There is no natural satellite of our Moon, so the method used above could not be used to determine the Moons gravity. But the Moon does not rotate around the center of Earth, both rotate around their common center of gravity. This movement of Earth may be measured and allows an estimation of the ratio of the mass of the Moon to the mass of Earth.

The mass of Earth could be calculated from surface gravity measurements and the radius of Earth. Using the ratio from above the Mass of Moon could be calculated.

More details in weighing the Moon and Measuring the Moon's Mass.

enter image description here

In 1940 a very accurate value was published, only small improvements between 1960 and 2000. Figure from Measuring the Moon's Mass.

So gravity of Moon and Mars could be estimated decades before the space age but with very limited precison.


From Wikipedia's Pierre-Simon Laplace:

Laplace's tidal equations

In 1776, Laplace formulated a single set of linear partial differential equations, for tidal flow described as a barotropic two-dimensional sheet flow. Coriolis effects are introduced as well as lateral forcing by gravity. Laplace obtained these equations by simplifying the fluid dynamic equations. But they can also be derived from energy integrals via Lagrange's equation.

For a fluid sheet of average thickness D, the vertical tidal elevation ζ, as well as the horizontal velocity components u and v (in the latitude φ and longitude λ directions, respectively) satisfy Laplace's tidal equations46...

46The Laplace Tidal Equations andAtmospheric Tides by David A. Randall.

See also:

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    $\begingroup$ @LoveForChrist The Mars_Orbiter_Laser_Altimeter should deliver very precise orbital data using the laser altimeter. Using this data better values of surface gravity may be estimated. $\endgroup$ – Uwe Jun 22 '20 at 14:29
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    $\begingroup$ @SteveLinton Modern superconducting gravimeters are able to measure variations caused by the position of the Moon. See Wikipedia. Roughly about +- 1 µm per second square. $\endgroup$ – Uwe Jun 22 '20 at 15:43
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    $\begingroup$ @AntonHengst "William Shanks (25 January 1812 – June 1882)[1] was a British amateur mathematician. Shanks is famous for his calculation of π to 707 places, accomplished in 1873, which, however, was only correct up to the first 527 places.[2] This error was highlighted in 1944 by D. F. Ferguson (using a mechanical desk calculator)" So there were much more digits of Pi available than neccessary. 6 digits of Pi are more than needed, $\endgroup$ – Uwe Jun 22 '20 at 17:58
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    $\begingroup$ @uhoh Pierre Simon Laplace found better results for the ratio of the masses of Moon and Earth using the ocean tides. Using an extended set of tidal data in 1825, Laplace obtained the ratio 75, our present value is 81.300588, see this page. $\endgroup$ – Uwe Jun 22 '20 at 21:42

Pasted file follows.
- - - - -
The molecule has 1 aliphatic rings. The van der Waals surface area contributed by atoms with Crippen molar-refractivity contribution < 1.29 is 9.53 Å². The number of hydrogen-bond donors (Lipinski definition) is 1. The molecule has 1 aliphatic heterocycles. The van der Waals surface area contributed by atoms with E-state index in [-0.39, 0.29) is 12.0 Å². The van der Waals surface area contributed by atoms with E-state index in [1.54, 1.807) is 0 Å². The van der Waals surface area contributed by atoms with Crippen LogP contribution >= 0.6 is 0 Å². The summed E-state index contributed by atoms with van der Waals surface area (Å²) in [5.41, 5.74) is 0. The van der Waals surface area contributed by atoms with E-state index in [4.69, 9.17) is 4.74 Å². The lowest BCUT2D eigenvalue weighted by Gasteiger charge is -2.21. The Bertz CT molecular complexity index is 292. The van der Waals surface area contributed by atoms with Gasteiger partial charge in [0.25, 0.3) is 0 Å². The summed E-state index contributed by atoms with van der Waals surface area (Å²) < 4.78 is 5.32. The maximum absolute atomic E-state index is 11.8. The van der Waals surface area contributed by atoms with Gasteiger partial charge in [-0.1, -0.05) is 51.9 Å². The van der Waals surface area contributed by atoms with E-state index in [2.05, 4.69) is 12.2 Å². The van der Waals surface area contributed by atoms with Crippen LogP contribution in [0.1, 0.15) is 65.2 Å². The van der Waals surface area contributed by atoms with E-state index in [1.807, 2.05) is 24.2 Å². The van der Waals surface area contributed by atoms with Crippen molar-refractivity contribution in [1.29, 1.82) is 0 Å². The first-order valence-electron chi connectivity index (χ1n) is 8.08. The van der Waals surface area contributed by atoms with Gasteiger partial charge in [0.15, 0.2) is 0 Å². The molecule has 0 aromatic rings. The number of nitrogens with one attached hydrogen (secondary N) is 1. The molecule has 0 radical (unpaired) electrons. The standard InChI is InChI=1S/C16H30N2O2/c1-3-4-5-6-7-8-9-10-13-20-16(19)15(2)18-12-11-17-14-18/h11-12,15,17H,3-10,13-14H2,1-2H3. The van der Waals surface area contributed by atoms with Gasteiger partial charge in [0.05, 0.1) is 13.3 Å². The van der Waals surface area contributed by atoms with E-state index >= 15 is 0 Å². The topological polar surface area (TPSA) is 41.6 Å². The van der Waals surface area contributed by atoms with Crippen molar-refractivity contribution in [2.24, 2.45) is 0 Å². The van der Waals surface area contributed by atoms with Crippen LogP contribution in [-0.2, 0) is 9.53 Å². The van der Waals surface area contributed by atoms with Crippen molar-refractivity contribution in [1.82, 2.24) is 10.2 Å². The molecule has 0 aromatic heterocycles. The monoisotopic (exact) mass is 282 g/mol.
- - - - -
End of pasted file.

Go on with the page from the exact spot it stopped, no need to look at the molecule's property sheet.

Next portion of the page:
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    $\begingroup$ @Uwe that's really amazing! I think it's so important that I've added a bit about it to the end of your answer. Thank you for pointing it out and educating me :-) $\endgroup$ – uhoh Jun 22 '20 at 22:35
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Answering your first paragraph:

But did Newton already calculate the Moon's gravity to be about a sixth that of Earth?

His calculations were off. Principia Mathematica, volume 3, proposition XXXVII is "To find the force of the Moon to move the sea". Corollary 1 finds the ratio of the Sun's force on the tides to the Moon's force on the tides. Corollary 2 finds the ratio of the Moon's force on the tides to Earth's gravity. Corollary 3 finds the ratio of the densities of the Moon and the Earth:

therefore the density of the Earth is to the density of the Moon as 4891 to 4000, or as 11 to 9. Therefore the body of the Moon is more dense and earthly, than the Earth it self.

He makes a similar claim earlier (proposition VII corollary 3: "The Moon is denser than the Earth, as shall appear afterwards."). But he was wrong; the average density of the Moon is 3346 kg/m$^3$ and of the Earth 5515 kg/m$^3$.

Corollary 4 finds the ratio of the mass of the Moon to the mass of the Earth:

the mass of matter in the Moon will be to the matter of the mass of the Earth as 1 to 39,788.

Again, he is wrong. The actual mass ratio is about 81.3.

Finally, in corollary 5, he compared the surface acceleration due to gravity:

And the accelerative gravity on the surface of the Moon will be about three times less than the accelerative gravity on the surface of the Earth.